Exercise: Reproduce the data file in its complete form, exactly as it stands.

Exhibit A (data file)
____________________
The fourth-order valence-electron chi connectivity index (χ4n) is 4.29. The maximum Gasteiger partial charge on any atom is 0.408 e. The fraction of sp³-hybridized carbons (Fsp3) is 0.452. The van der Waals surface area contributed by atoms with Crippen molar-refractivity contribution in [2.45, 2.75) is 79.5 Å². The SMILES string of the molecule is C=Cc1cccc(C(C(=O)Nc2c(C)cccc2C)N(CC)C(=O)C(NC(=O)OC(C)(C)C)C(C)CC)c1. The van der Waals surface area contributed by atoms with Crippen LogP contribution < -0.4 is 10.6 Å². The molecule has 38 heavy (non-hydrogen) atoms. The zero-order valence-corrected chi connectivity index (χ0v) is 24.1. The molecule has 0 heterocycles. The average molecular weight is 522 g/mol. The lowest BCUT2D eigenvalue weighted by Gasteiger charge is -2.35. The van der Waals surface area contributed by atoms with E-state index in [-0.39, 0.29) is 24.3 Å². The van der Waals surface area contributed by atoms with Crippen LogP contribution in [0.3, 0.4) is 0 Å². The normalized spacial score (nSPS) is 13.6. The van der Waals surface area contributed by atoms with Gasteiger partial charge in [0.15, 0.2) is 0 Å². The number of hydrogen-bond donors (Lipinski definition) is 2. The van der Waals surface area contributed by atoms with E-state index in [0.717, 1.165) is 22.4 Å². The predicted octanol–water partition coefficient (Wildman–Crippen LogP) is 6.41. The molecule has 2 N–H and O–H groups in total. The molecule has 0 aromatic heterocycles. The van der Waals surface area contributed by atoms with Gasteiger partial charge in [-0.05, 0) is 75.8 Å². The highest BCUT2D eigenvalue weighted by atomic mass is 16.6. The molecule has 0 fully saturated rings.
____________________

The fourth-order valence-electron chi connectivity index (χ4n) is 4.29. The maximum Gasteiger partial charge on any atom is 0.408 e. The fraction of sp³-hybridized carbons (Fsp3) is 0.452. The van der Waals surface area contributed by atoms with Crippen molar-refractivity contribution in [2.45, 2.75) is 79.5 Å². The SMILES string of the molecule is C=Cc1cccc(C(C(=O)Nc2c(C)cccc2C)N(CC)C(=O)C(NC(=O)OC(C)(C)C)C(C)CC)c1. The van der Waals surface area contributed by atoms with Crippen LogP contribution < -0.4 is 10.6 Å². The molecule has 38 heavy (non-hydrogen) atoms. The zero-order valence-corrected chi connectivity index (χ0v) is 24.1. The molecule has 0 heterocycles. The average molecular weight is 522 g/mol. The lowest BCUT2D eigenvalue weighted by Gasteiger charge is -2.35. The van der Waals surface area contributed by atoms with E-state index in [-0.39, 0.29) is 24.3 Å². The van der Waals surface area contributed by atoms with Crippen LogP contribution in [0.3, 0.4) is 0 Å². The normalized spacial score (nSPS) is 13.6. The van der Waals surface area contributed by atoms with Gasteiger partial charge in [0.15, 0.2) is 0 Å². The number of hydrogen-bond donors (Lipinski definition) is 2. The van der Waals surface area contributed by atoms with E-state index in [0.717, 1.165) is 22.4 Å². The predicted octanol–water partition coefficient (Wildman–Crippen LogP) is 6.41. The molecule has 2 N–H and O–H groups in total. The molecule has 0 aromatic heterocycles. The van der Waals surface area contributed by atoms with Gasteiger partial charge in [-0.05, 0) is 75.8 Å². The highest BCUT2D eigenvalue weighted by atomic mass is 16.6. The molecule has 0 fully saturated rings.